Before sundown, the honking started.
First it was just a few cars with flags or people hanging out the window. A lone girl ran down an empty side street with a Bachelet flag held high over her head, so that it streamed out behind her.
Soon, the cars multiplied and condensed into a mass of traffic heading west toward the old center of town. Two children hung out the window of a car about to merge onto the main avenue of the Alameda, chanting: “Bach-e-let, Bach-e-let!”
It was election day in Santiago, Chile. This was a serious affair: Bars closed early the night before, most stores and businesses were closed and alcohol wasn’t sold all day.
By now most of the votes had been counted, and it was time for the party. Chile had just made history. This conservative Catholic country had done what democracies ranging from the United States to Sweden have so far failed to do. It had elected a woman president: Michelle Bachelet.
As the sky grew dark, the eight-lane Alameda–Santiago’s main artery–became a one-way street. On the westbound side, cars beeped and honked their way toward the victory party, flags flying. People stood in the backs of pickup trucks or sat on the tops of the moving cars, cheering. Pedestrians surged next to them and between them. The noise was deafening.
The eastbound lanes, the ones heading away from the party, were empty except for knots of people running toward the celebration.
A little boy rode high on a man’s shoulders, wearing a T-shirt that read, “Bachelet, 54 percent.” It was only a slight exaggeration: The count was showing the new president with a decisive 53.5 percent win.
Bachelet represents many things for Chileans. She represents a continuation of the status quo–one more win for the center-left Concertación coalition that has ruled since military dictator Gen. Augusto Pinochet left power in 1990.
Even more, she represents change. She is the country’s first female president, a 53-year-old single mother, in a country where divorce was legalized only last year, where abortion is forbidden, where tampons can be hard to come by and fewer than half the women work outside the home.
“It’s great that a woman is in the presidency,” said Karina Reyes Chacana, who was at the celebrations along the Alameda. Reyes is a 27-year-old social worker in the town of Illapel, north of Santiago. “Now we can integrate ourselves into a space that was historically masculine.”
Bachelet also represents an open wound that many Chileans avoid: the military coup that ousted former President Salvador Allende in 1973 and brought Pinochet to power. Her father, a Chilean military officer, died in a torture center during the coup, and Bachelet herself was held in prison and abused before going into exile. Her history links her inextricably to the Pinochet opposition, yet she has hesitated to make it an issue in her campaign.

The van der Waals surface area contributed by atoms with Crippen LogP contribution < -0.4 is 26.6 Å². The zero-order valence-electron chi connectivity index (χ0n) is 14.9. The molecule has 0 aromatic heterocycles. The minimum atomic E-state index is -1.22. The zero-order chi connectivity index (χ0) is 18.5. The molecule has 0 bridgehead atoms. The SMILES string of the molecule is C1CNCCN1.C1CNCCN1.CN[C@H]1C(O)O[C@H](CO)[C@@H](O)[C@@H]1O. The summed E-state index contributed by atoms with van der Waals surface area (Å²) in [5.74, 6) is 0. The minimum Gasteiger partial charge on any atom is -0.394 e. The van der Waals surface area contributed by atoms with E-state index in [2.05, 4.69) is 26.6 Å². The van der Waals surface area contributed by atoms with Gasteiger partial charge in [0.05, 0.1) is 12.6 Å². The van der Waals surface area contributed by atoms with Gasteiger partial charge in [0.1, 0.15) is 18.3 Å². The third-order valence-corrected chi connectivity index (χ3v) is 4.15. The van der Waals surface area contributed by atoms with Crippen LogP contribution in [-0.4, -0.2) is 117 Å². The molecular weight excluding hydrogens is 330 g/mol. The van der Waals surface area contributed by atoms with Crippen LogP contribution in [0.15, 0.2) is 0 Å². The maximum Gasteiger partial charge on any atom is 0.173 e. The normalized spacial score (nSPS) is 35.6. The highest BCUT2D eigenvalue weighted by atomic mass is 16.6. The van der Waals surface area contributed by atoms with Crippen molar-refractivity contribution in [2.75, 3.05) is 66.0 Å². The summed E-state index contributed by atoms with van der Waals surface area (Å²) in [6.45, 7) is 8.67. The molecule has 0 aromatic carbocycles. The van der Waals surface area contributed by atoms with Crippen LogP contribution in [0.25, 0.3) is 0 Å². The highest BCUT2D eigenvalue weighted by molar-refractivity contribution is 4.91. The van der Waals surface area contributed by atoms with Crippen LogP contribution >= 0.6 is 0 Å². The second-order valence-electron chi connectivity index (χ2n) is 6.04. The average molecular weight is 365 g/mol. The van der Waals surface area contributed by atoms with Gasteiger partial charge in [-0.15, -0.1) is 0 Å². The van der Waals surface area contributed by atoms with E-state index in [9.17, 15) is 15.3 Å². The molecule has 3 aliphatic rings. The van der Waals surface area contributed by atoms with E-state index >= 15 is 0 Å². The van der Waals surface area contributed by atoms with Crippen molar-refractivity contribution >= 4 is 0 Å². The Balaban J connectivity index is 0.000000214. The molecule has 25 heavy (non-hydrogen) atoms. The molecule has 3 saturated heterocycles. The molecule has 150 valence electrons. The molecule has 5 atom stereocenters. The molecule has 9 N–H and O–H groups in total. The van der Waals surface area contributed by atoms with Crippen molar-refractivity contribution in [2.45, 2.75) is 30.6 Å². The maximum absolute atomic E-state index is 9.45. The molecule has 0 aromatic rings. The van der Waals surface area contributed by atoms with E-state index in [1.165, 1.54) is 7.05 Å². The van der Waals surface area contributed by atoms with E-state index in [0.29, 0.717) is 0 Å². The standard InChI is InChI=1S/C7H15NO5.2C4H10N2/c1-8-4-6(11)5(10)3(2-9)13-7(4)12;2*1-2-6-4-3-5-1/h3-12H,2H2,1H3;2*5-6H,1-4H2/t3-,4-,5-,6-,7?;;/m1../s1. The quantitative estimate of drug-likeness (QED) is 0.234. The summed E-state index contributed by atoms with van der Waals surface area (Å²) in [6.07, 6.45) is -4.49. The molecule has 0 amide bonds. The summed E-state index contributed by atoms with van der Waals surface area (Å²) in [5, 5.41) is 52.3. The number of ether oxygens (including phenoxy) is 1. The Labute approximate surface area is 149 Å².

Often, Chileans are quiet on the topic of the dictatorship that engulfed this orderly country–many want to forget; a significant minority still supports Pinochet. Others want to bring their former leaders to account; they are pushing for investigations and indictments but are frustrated by slow progress that has left the cases of torture and killings still open after a decade and a half of democracy.
“Their human rights policies are lukewarm,” said Paola Lazcano, 30, of the Concertación Party. “There are legal possibilities to be tougher in this area, but they always want to please everyone and they’re afraid. To stay in power, they negotiate on human rights.”
Lazcano, a Santiago teacher who skipped the Alameda celebration, said she fears Bachelet will not be any different. But, she said, better Bachelet than her conservative opponent. “I voted for her,” Lazcano said. “I don’t want to think about it anymore, but I voted for her.”
But for other Chileans, Bachelet represents a leader who can’t forget the past. “I trust her very much on human rights issues,” said Zita Cabello-Barrueto, a Chilean human rights activist who lives in the United States and whose brother was killed after the coup. “I don’t think she will try to put a blanket and say, ‘Let’s forget about it.’ ”
As the street celebrations died down slowly sometime before midnight, confetti littered the streets. A flag appeared for a moment in a streetlight as its carrier moved off into the night. It read, “El sueño existe. Allende vive.” “The dream exists. Allende lives.”